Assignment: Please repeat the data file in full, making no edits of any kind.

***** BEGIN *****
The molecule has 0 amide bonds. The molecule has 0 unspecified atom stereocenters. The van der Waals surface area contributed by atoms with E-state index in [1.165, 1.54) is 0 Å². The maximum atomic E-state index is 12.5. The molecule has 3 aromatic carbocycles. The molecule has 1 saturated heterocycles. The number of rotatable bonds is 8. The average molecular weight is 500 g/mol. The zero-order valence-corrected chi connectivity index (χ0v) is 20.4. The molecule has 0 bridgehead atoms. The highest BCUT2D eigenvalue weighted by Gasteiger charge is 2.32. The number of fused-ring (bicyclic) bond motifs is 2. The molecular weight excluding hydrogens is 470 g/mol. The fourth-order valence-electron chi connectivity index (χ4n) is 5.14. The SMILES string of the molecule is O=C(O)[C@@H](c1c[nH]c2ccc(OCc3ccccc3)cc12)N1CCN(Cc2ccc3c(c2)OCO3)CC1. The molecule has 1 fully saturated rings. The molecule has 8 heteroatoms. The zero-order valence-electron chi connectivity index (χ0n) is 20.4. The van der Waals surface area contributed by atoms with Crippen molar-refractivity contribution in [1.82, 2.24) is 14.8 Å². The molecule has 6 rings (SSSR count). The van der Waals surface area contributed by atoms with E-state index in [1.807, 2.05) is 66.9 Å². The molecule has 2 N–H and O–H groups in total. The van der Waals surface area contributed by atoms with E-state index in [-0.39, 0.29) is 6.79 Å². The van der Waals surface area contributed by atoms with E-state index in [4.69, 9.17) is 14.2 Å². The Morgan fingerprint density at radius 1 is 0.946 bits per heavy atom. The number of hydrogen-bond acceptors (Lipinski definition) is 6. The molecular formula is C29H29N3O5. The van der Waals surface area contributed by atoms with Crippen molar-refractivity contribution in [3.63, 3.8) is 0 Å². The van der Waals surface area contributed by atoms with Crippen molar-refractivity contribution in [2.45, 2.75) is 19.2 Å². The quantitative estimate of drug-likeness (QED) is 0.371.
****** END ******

The molecule has 0 amide bonds. The molecule has 0 unspecified atom stereocenters. The van der Waals surface area contributed by atoms with E-state index in [1.165, 1.54) is 0 Å². The maximum atomic E-state index is 12.5. The molecule has 3 aromatic carbocycles. The molecule has 1 saturated heterocycles. The number of rotatable bonds is 8. The average molecular weight is 500 g/mol. The zero-order valence-corrected chi connectivity index (χ0v) is 20.4. The molecule has 0 bridgehead atoms. The highest BCUT2D eigenvalue weighted by Gasteiger charge is 2.32. The number of fused-ring (bicyclic) bond motifs is 2. The molecular weight excluding hydrogens is 470 g/mol. The fourth-order valence-electron chi connectivity index (χ4n) is 5.14. The SMILES string of the molecule is O=C(O)[C@@H](c1c[nH]c2ccc(OCc3ccccc3)cc12)N1CCN(Cc2ccc3c(c2)OCO3)CC1. The molecule has 1 fully saturated rings. The molecule has 8 heteroatoms. The zero-order valence-electron chi connectivity index (χ0n) is 20.4. The van der Waals surface area contributed by atoms with Crippen molar-refractivity contribution in [1.82, 2.24) is 14.8 Å². The molecule has 6 rings (SSSR count). The van der Waals surface area contributed by atoms with E-state index in [1.807, 2.05) is 66.9 Å². The molecule has 2 N–H and O–H groups in total. The van der Waals surface area contributed by atoms with E-state index in [-0.39, 0.29) is 6.79 Å². The van der Waals surface area contributed by atoms with E-state index in [4.69, 9.17) is 14.2 Å². The Morgan fingerprint density at radius 1 is 0.946 bits per heavy atom. The number of hydrogen-bond acceptors (Lipinski definition) is 6. The molecular formula is C29H29N3O5. The van der Waals surface area contributed by atoms with Crippen molar-refractivity contribution in [3.63, 3.8) is 0 Å². The van der Waals surface area contributed by atoms with Crippen molar-refractivity contribution in [2.45, 2.75) is 19.2 Å². The quantitative estimate of drug-likeness (QED) is 0.371.